Education, a double-edged sword

Many of us are concerned about what we perceive to be the declining standards of education in the country.

Sep 16, 2016

By Anil Netto
Many of us are concerned about what we perceive to be the declining standards of education in the country. Indeed, there appears to be a correlation between the quality of education available to the majority and the depressing and difficult economic times we are confronted with.

Tens of thousands of diploma-holders and graduates are unable to find jobs that enable them to earn a decent living, what more school dropouts.

What is at the root of this educational malaise — not only in Malaysia but also in many other countries? Is it something to do with the training of teachers? The large classroom numbers? Teachers being overworked? Too much paperwork and bureaucracy? The medium of instruction?

Our ancestors, even those who did not have the opportunity to receive a proper education, recognised and placed great value in education. Perhaps deep down they realised that a good education would open doors and help students to realise their full potential.

The religious brothers and sisters, many of them foreign missionaries who arrived in our country in the 19th and 20th Centuries, spurred the advancement of education in the country.

But then, as huge leaps were made in science and technology, the demands placed on education grew higher.

The education system in many parts of the world absorbed the path-breaking ideas and theories of the great 19th Century philosophers and thinkers. The 20th Century economist and thinker EF Schumacher pointed to various several “large ideas” theories that emerged during this period. Theories such as evolution, natural selection and survival of the fittest.

The idea that all higher manifestations of human life (e.g. religion, philosophy, art) are nothing but “necessary supplements of the material life process”. Or Freudian ideas which reduce our impulses to the “dark stirrings of a subconscious mind”. Or the idea of positivism, which is only interested in know-how and states that such knowledge can only be gained from the methods used in the sciences.

These ideas have seeped into the thinking of the generations after that — and they have seeped into education.

Schumacher lamented that something is lost in the process. These ideas have reduced the human being to little more than an accidental collection of atoms. They deny a higher order and point to a lower order — according to these ideas, the human being is motivated by lower desires such as economic greed or sexual frustration.

Schumacher observed that these ideas claimed to eliminate metaphysics, which is a branch of philosophy that deals with the nature of being and the world that surrounds it, including identity, time, and space. Metaphysics tries to answer deep questions about life — why are we here? What is out there? What is it like?

But instead of eliminating metaphysics and ethics, “all we got was bad metaphysics and ethics”.

As education increasingly focuses on the sciences, courses on the humanities have suffered. More and more specialised courses in science and technology were introduced in the pursuit of know-how to ensure that graduates are able to serve the needs of “industry”.

Certainly, we are producing school-leavers and graduates with greater know-how. But, for Schumacher, we are also left with greater confusion about our place in the larger scheme of things — the awareness of who we are, what motivates us, the higher ideals — these are lacking.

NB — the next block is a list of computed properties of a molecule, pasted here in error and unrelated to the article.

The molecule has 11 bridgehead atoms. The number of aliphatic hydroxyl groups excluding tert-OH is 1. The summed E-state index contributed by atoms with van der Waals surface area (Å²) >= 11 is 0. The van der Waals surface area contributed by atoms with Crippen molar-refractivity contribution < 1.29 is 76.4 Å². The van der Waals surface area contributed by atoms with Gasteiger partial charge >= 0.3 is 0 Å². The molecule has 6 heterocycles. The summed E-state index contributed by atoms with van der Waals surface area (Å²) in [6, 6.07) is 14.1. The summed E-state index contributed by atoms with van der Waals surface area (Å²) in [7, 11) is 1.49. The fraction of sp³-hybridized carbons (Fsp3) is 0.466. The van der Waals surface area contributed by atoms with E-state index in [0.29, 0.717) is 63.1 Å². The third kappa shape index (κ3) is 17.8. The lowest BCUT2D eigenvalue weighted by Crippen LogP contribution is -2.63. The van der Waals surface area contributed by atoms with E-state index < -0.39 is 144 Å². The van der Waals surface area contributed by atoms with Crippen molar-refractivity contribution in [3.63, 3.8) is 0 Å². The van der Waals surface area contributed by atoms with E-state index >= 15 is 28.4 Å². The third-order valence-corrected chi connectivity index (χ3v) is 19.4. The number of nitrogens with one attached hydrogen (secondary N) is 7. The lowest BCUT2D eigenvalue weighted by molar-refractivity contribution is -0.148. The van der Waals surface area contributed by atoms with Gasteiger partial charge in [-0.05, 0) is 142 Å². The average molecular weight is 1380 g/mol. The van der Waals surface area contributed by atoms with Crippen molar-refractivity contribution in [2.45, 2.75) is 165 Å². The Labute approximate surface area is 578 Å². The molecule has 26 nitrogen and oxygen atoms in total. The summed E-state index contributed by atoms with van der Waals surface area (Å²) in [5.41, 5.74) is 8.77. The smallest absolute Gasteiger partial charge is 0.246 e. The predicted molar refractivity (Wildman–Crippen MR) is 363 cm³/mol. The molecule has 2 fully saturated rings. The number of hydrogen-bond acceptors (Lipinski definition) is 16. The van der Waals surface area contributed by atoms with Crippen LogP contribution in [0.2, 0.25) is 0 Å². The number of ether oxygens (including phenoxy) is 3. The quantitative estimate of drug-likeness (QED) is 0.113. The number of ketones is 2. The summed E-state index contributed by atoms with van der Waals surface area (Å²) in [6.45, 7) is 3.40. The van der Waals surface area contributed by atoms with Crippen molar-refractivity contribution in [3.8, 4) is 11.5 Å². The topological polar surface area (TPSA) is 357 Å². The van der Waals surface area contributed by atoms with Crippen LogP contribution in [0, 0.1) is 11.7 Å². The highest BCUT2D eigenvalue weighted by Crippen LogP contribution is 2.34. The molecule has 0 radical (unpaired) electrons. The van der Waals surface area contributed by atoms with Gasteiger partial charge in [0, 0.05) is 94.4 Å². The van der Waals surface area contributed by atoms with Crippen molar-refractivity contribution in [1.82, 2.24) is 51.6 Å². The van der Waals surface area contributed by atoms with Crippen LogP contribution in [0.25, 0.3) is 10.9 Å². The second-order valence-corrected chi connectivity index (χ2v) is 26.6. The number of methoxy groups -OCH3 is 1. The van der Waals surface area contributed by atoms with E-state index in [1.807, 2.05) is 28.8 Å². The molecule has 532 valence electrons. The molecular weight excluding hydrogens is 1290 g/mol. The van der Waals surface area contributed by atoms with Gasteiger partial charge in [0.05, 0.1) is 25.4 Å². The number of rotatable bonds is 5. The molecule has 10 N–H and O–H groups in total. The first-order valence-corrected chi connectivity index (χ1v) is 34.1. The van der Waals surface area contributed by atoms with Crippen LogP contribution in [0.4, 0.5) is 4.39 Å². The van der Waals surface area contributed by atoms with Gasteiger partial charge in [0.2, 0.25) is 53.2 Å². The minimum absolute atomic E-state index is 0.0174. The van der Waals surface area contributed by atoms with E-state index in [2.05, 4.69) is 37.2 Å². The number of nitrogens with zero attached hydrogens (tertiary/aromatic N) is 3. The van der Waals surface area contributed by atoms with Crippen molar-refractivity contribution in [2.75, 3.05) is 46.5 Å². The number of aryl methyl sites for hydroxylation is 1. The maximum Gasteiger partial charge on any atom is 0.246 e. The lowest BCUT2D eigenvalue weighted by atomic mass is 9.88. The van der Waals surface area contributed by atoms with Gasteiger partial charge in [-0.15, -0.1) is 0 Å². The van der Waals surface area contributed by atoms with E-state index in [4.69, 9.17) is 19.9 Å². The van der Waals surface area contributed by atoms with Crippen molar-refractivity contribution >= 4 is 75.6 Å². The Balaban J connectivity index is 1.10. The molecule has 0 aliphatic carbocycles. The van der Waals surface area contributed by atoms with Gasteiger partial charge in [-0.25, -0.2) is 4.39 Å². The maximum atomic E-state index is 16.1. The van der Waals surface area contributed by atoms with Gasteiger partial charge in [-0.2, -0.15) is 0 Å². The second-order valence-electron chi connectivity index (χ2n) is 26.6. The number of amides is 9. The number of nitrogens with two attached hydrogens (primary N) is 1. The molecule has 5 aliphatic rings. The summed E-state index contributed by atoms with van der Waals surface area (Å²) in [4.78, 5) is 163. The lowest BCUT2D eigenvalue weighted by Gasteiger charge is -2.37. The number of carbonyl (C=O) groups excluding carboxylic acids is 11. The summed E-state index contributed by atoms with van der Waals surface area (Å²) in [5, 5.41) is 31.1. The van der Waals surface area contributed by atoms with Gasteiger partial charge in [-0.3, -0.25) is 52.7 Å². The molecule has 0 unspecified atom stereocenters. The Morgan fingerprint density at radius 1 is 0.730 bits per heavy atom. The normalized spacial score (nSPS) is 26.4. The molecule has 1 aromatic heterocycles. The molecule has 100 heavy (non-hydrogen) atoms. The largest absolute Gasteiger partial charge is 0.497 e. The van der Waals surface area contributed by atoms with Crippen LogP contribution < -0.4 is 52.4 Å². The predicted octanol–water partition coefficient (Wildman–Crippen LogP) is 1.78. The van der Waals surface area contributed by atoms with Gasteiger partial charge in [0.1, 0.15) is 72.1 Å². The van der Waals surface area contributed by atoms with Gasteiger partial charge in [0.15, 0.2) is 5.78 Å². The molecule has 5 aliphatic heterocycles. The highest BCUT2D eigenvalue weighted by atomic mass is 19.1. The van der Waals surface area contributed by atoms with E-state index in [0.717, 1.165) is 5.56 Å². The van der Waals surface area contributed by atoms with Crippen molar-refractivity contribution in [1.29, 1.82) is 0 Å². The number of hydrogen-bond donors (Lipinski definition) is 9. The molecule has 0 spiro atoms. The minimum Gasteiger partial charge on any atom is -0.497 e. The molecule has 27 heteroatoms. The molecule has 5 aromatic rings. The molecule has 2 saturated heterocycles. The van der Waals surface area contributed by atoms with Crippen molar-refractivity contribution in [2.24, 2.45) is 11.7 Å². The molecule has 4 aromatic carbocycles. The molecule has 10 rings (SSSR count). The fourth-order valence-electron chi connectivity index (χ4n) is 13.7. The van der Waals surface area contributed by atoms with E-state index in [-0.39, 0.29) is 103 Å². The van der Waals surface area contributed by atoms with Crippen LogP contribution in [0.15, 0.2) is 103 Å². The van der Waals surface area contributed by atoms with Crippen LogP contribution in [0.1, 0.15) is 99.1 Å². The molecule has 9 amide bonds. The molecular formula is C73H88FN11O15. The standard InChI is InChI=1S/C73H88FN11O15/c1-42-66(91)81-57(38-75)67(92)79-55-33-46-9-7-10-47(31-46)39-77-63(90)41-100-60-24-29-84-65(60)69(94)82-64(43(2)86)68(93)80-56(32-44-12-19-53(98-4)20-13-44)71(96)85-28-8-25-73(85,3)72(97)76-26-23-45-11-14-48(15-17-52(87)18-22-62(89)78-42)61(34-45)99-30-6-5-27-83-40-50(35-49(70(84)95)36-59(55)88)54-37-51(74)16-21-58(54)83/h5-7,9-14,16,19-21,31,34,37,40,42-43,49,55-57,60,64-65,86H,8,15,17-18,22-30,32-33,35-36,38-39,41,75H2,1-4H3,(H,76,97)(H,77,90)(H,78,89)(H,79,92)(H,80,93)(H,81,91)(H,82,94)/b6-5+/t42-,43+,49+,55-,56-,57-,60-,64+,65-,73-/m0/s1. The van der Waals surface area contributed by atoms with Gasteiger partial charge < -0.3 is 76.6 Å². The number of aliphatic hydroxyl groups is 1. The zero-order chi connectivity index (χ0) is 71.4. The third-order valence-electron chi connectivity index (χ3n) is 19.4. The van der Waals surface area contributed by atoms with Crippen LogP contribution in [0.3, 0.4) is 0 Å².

“What is at fault is not specialisation, but the lack of depth with which the subjects are usually presented, and the absence of metaphysical awareness,” wrote Schumacher.

All subjects, no matter how specialised, he observed, are connected with a centre like rays emanating from a sun.

“The centre is constituted by our most basic convictions, by those ideas which really have the power to move us. In other words, the centre consists of metaphysics and ethics, of ideas that — whether we like it or not — transcend the world of facts.”

“Our task — and the task of all education — is to understand the present world, the world in which we live and make our choices.

Sometimes, we tend to justify ethical lapses and compromised values. But as the theologian Leonardo Boff says, “If there is one perennial contribution that Christianity has brought to the ethical debate it is certainly this: the non-negotiable nature of personal ethics.

The religious brother and sisters have tried to remedy some of the shortcomings in mainstream education in recent decades by setting up learning centres which impart values-based education and stress ethical considerations.

For Schumacher, the problems of education are merely a reflection of the deepest problems of our age. These, he said, cannot be solved by organisation, administration, or funding alone.

“We are suffering from a metaphysical disease and the cure must therefore be metaphysical,” he said. “Education which fails to clarify our central convictions is mere training or indulgence.”

In short, education today is failing to inculcate wisdom about who we are and the higher ideals and values that we should strive for, or worse, it may even be inculcating warped values and ethics.

No wonder, the world is in a mess. It is our central metaphysical convictions that are in disorder and as long as this trend persists, the disorder will grow worse, warned Schumacher. And then, education, far from being humanity’s greatest resource, “will then be an agent of destruction”.

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